Friday Pulse was never designed to pick up global trends — it’s a tool for building positive experiences across the microcultures of an organization. It emphasizes the team experience because we know from our data that there are as many microcultures in an organization as there are teams. It’s the blending of all these subcultures that creates the work experience.
The core feature of Friday Pulse is to gather data on how people are feeling at work. This data isn’t just used to observe how employees are faring, it’s used to inform and influence how everyone works together. The base scores of employees’ experience of work provide immediate visibility to senior leaders into how every team is coping and, each week, it provides actionable insights for team leaders.
There’s a growing body of proof on why a positive culture is crucial to the success of a business. But that’s something we’ve known about for a while — happy people do better work. They’re healthier, and less likely to leave. They’re more creative and productive. These are things that ultimately impact the bottom line.
Global trends found in every company But when COVID-19 struck, our platform found a trend across all of our clients, in every industry, at the same time. The graph below shows the impact of the virus on employee experience.
There’s a bit of common sense to this — of course, COVID-19 would result in a drop in happiness scores. However, the shape of this curve is something with which we are very familiar — it’s a curve that happens at both team and organizational level when setbacks occur. And now this curve, which we had only seen on a case-by-case basis, can be found across all organizations.
Since then, there has been a partial bounce back but there is still a significant gap between the levels now and the pre-pandemic average (69.6 on our 100-point scale). The road to recovery is bumpy and there are potentials for second (and third) dips. But, even these dips in team morale can have an impact on productivity, collaboration and innovation.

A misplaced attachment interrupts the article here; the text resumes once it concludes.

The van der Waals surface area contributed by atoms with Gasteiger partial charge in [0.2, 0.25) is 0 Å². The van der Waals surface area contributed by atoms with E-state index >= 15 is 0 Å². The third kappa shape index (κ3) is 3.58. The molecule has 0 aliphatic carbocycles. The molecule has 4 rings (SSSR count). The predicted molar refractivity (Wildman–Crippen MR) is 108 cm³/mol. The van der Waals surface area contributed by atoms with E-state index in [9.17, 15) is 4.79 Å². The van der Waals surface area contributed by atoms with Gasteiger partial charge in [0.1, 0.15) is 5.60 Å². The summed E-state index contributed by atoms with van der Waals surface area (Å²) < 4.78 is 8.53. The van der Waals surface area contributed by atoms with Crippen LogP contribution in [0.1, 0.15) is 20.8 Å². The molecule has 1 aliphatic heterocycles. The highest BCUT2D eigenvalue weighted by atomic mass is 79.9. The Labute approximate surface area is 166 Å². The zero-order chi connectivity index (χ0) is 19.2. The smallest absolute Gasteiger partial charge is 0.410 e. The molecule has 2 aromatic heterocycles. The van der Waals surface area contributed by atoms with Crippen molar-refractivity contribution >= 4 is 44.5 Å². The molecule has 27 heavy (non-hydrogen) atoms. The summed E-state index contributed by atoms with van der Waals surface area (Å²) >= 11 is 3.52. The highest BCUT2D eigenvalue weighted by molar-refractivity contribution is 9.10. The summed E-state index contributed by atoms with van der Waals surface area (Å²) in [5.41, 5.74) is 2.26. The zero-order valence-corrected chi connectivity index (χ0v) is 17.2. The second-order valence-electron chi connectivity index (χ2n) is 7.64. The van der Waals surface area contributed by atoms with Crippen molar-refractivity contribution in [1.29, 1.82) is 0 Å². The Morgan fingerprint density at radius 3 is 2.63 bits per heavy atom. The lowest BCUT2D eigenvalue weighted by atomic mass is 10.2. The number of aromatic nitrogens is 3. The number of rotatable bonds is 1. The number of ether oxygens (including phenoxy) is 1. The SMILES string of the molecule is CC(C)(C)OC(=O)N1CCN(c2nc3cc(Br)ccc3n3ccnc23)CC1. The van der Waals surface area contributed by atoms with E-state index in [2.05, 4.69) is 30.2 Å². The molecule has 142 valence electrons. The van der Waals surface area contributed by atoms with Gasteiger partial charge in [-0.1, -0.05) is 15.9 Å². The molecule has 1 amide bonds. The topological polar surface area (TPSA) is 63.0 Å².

What’s important to note about this curve is that these are our clients — organizations that are already monitoring experience weekly, as they value their employees’ wellbeing and understand that high morale builds better businesses. And, crucially, they actively act on their data. Therefore, it’s quite probable that the resilience and rebound that the curve displays is stronger in our clients than in the majority of businesses globally.
The curve tells a story, or more accurately, it summarizes thousands of stories. It shows how we collectively suffered a massive shock to the system – at the same time. It shows people, teams and organizations coping (or not) with the difficult and challenging circumstances. The graphic below is a glimpse into the multitude of different team experiences over the last two months.
It reveals much of what you already know — some people with emotional and financial stability in their home lives are coping well. Others, perhaps with young children in their households, have multiple stresses. The circumstances that surround each individual team member varies from person to person, team to team. It is dangerous to assume that when all is quiet, all is well as some may be suffering in silence.
Ultimately this means that responses have to be nuanced and particular as well. Because of the broad range of experiences and subcultures that exist in an organization, a blanket response will likely be unsuccessful. Businesses can and should use wellbeing data to navigate their way through this global crisis and build resilience for the future.
We can’t draw any final conclusions with the data because we don’t yet know how the story ends. But, we do know this: humans are resilient. We want to bounce back. The curve over time shows the resilience of the human spirit. Some of our clients have bounced back and are doing well. However, that didn’t come with wishful thinking — they have worked hard at it, tracked their team data and took appropriate actions to help their people.